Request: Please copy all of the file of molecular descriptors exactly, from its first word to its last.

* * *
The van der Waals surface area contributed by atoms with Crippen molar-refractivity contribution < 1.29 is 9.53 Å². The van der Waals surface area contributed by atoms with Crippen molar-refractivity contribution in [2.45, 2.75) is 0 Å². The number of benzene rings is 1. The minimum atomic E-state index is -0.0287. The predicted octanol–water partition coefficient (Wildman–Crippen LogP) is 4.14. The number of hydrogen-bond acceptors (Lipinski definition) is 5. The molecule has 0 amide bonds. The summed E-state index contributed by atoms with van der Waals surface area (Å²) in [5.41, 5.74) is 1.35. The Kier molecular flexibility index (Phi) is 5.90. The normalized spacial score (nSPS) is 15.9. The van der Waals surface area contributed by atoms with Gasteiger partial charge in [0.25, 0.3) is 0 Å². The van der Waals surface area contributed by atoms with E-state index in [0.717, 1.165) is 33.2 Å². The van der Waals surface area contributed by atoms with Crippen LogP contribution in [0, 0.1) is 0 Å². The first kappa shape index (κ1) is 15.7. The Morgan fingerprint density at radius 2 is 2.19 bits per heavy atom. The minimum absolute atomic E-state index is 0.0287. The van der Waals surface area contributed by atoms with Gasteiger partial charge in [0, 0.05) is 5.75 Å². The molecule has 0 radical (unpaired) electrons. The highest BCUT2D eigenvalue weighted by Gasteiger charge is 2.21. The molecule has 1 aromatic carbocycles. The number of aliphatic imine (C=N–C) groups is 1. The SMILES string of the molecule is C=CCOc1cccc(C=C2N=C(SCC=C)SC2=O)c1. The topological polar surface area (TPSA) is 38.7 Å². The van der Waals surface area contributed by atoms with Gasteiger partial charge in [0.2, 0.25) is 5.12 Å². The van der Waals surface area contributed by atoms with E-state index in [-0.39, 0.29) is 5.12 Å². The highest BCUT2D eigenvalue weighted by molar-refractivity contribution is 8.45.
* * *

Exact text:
The van der Waals surface area contributed by atoms with Crippen molar-refractivity contribution < 1.29 is 9.53 Å². The van der Waals surface area contributed by atoms with Crippen molar-refractivity contribution in [2.45, 2.75) is 0 Å². The number of benzene rings is 1. The minimum atomic E-state index is -0.0287. The predicted octanol–water partition coefficient (Wildman–Crippen LogP) is 4.14. The number of hydrogen-bond acceptors (Lipinski definition) is 5. The molecule has 0 amide bonds. The summed E-state index contributed by atoms with van der Waals surface area (Å²) in [5.41, 5.74) is 1.35. The Kier molecular flexibility index (Phi) is 5.90. The normalized spacial score (nSPS) is 15.9. The van der Waals surface area contributed by atoms with Gasteiger partial charge in [0.25, 0.3) is 0 Å². The van der Waals surface area contributed by atoms with E-state index in [0.717, 1.165) is 33.2 Å². The van der Waals surface area contributed by atoms with Crippen LogP contribution in [0, 0.1) is 0 Å². The first kappa shape index (κ1) is 15.7. The Morgan fingerprint density at radius 2 is 2.19 bits per heavy atom. The minimum absolute atomic E-state index is 0.0287. The van der Waals surface area contributed by atoms with Gasteiger partial charge in [0, 0.05) is 5.75 Å². The molecule has 0 radical (unpaired) electrons. The highest BCUT2D eigenvalue weighted by Gasteiger charge is 2.21. The molecule has 1 aromatic carbocycles. The number of aliphatic imine (C=N–C) groups is 1. The SMILES string of the molecule is C=CCOc1cccc(C=C2N=C(SCC=C)SC2=O)c1. The topological polar surface area (TPSA) is 38.7 Å². The van der Waals surface area contributed by atoms with Gasteiger partial charge in [0.2, 0.25) is 5.12 Å². The van der Waals surface area contributed by atoms with E-state index in [-0.39, 0.29) is 5.12 Å². The highest BCUT2D eigenvalue weighted by molar-refractivity contribution is 8.45.